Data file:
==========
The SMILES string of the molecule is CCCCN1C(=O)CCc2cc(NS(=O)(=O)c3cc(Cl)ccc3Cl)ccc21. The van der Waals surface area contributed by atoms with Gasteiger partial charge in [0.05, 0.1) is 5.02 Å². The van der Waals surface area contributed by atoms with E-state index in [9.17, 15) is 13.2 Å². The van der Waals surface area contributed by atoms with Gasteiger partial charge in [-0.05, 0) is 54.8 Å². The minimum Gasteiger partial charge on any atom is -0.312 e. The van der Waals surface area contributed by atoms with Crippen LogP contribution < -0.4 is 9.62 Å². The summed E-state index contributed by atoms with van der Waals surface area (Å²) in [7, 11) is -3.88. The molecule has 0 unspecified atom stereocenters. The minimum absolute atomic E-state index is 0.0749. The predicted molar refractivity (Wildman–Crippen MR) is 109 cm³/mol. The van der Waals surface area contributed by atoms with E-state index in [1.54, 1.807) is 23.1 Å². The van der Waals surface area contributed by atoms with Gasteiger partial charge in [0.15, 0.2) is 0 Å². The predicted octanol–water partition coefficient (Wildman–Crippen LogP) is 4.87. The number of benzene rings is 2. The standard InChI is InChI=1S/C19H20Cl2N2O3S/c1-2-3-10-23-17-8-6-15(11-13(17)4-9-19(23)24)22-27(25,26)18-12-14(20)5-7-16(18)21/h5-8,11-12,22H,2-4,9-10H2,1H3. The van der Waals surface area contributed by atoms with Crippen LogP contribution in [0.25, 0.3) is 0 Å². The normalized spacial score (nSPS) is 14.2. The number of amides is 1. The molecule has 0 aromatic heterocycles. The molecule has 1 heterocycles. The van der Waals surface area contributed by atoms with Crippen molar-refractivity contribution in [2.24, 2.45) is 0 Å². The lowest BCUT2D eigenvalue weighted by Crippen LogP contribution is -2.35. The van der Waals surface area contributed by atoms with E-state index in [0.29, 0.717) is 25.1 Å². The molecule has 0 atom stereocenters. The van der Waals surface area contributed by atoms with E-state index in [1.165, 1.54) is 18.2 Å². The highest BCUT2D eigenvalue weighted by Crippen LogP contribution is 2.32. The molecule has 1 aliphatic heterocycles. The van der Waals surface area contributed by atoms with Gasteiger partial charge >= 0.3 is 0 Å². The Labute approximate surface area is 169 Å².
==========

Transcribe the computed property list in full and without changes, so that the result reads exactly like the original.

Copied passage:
The SMILES string of the molecule is CCCCN1C(=O)CCc2cc(NS(=O)(=O)c3cc(Cl)ccc3Cl)ccc21. The van der Waals surface area contributed by atoms with Gasteiger partial charge in [0.05, 0.1) is 5.02 Å². The van der Waals surface area contributed by atoms with E-state index in [9.17, 15) is 13.2 Å². The van der Waals surface area contributed by atoms with Gasteiger partial charge in [-0.05, 0) is 54.8 Å². The minimum Gasteiger partial charge on any atom is -0.312 e. The van der Waals surface area contributed by atoms with Crippen LogP contribution < -0.4 is 9.62 Å². The summed E-state index contributed by atoms with van der Waals surface area (Å²) in [7, 11) is -3.88. The molecule has 0 unspecified atom stereocenters. The minimum absolute atomic E-state index is 0.0749. The predicted molar refractivity (Wildman–Crippen MR) is 109 cm³/mol. The van der Waals surface area contributed by atoms with E-state index in [1.54, 1.807) is 23.1 Å². The van der Waals surface area contributed by atoms with Gasteiger partial charge in [0.15, 0.2) is 0 Å². The predicted octanol–water partition coefficient (Wildman–Crippen LogP) is 4.87. The number of benzene rings is 2. The standard InChI is InChI=1S/C19H20Cl2N2O3S/c1-2-3-10-23-17-8-6-15(11-13(17)4-9-19(23)24)22-27(25,26)18-12-14(20)5-7-16(18)21/h5-8,11-12,22H,2-4,9-10H2,1H3. The van der Waals surface area contributed by atoms with Crippen LogP contribution in [0.25, 0.3) is 0 Å². The normalized spacial score (nSPS) is 14.2. The number of amides is 1. The molecule has 0 aromatic heterocycles. The molecule has 1 heterocycles. The van der Waals surface area contributed by atoms with Crippen molar-refractivity contribution in [2.24, 2.45) is 0 Å². The lowest BCUT2D eigenvalue weighted by Crippen LogP contribution is -2.35. The van der Waals surface area contributed by atoms with E-state index in [0.29, 0.717) is 25.1 Å². The molecule has 0 atom stereocenters. The van der Waals surface area contributed by atoms with E-state index in [1.165, 1.54) is 18.2 Å². The highest BCUT2D eigenvalue weighted by Crippen LogP contribution is 2.32. The molecule has 1 aliphatic heterocycles. The van der Waals surface area contributed by atoms with Gasteiger partial charge >= 0.3 is 0 Å². The Labute approximate surface area is 169 Å².